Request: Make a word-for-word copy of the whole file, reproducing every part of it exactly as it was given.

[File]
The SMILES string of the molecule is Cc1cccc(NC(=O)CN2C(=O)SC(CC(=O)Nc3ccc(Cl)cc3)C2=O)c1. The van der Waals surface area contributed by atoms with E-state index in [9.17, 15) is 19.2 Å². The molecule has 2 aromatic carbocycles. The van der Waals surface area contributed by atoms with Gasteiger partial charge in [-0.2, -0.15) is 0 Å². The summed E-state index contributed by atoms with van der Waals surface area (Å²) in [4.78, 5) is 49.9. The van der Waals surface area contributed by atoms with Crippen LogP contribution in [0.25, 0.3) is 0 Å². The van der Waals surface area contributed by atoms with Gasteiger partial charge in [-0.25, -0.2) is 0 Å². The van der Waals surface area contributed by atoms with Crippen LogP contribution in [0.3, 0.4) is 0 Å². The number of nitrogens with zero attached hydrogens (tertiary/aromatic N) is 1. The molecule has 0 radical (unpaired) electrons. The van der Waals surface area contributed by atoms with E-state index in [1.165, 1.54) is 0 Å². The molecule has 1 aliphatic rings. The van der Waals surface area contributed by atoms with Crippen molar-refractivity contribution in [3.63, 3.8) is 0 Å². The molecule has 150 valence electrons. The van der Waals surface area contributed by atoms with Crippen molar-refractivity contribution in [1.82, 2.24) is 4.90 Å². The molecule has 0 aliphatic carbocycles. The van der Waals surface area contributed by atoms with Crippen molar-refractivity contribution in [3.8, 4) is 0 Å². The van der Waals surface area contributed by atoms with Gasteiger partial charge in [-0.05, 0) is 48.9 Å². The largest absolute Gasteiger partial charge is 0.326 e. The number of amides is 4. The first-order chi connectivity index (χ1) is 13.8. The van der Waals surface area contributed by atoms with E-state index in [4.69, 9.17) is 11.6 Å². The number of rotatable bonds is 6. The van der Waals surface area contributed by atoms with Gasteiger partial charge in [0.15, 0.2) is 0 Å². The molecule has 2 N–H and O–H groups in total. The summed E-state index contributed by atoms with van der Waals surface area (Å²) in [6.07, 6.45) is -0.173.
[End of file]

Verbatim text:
The SMILES string of the molecule is Cc1cccc(NC(=O)CN2C(=O)SC(CC(=O)Nc3ccc(Cl)cc3)C2=O)c1. The van der Waals surface area contributed by atoms with E-state index in [9.17, 15) is 19.2 Å². The molecule has 2 aromatic carbocycles. The van der Waals surface area contributed by atoms with Gasteiger partial charge in [-0.2, -0.15) is 0 Å². The summed E-state index contributed by atoms with van der Waals surface area (Å²) in [4.78, 5) is 49.9. The van der Waals surface area contributed by atoms with Crippen LogP contribution in [0.25, 0.3) is 0 Å². The van der Waals surface area contributed by atoms with Gasteiger partial charge in [-0.25, -0.2) is 0 Å². The van der Waals surface area contributed by atoms with Crippen LogP contribution in [0.3, 0.4) is 0 Å². The number of nitrogens with zero attached hydrogens (tertiary/aromatic N) is 1. The molecule has 0 radical (unpaired) electrons. The van der Waals surface area contributed by atoms with E-state index in [1.165, 1.54) is 0 Å². The molecule has 1 aliphatic rings. The van der Waals surface area contributed by atoms with Crippen molar-refractivity contribution in [3.63, 3.8) is 0 Å². The molecule has 150 valence electrons. The van der Waals surface area contributed by atoms with Crippen molar-refractivity contribution in [1.82, 2.24) is 4.90 Å². The molecule has 0 aliphatic carbocycles. The van der Waals surface area contributed by atoms with Crippen molar-refractivity contribution in [3.8, 4) is 0 Å². The van der Waals surface area contributed by atoms with Gasteiger partial charge in [-0.05, 0) is 48.9 Å². The largest absolute Gasteiger partial charge is 0.326 e. The number of amides is 4. The first-order chi connectivity index (χ1) is 13.8. The van der Waals surface area contributed by atoms with E-state index in [4.69, 9.17) is 11.6 Å². The number of rotatable bonds is 6. The van der Waals surface area contributed by atoms with Gasteiger partial charge in [0.15, 0.2) is 0 Å². The molecule has 2 N–H and O–H groups in total. The summed E-state index contributed by atoms with van der Waals surface area (Å²) in [6.07, 6.45) is -0.173.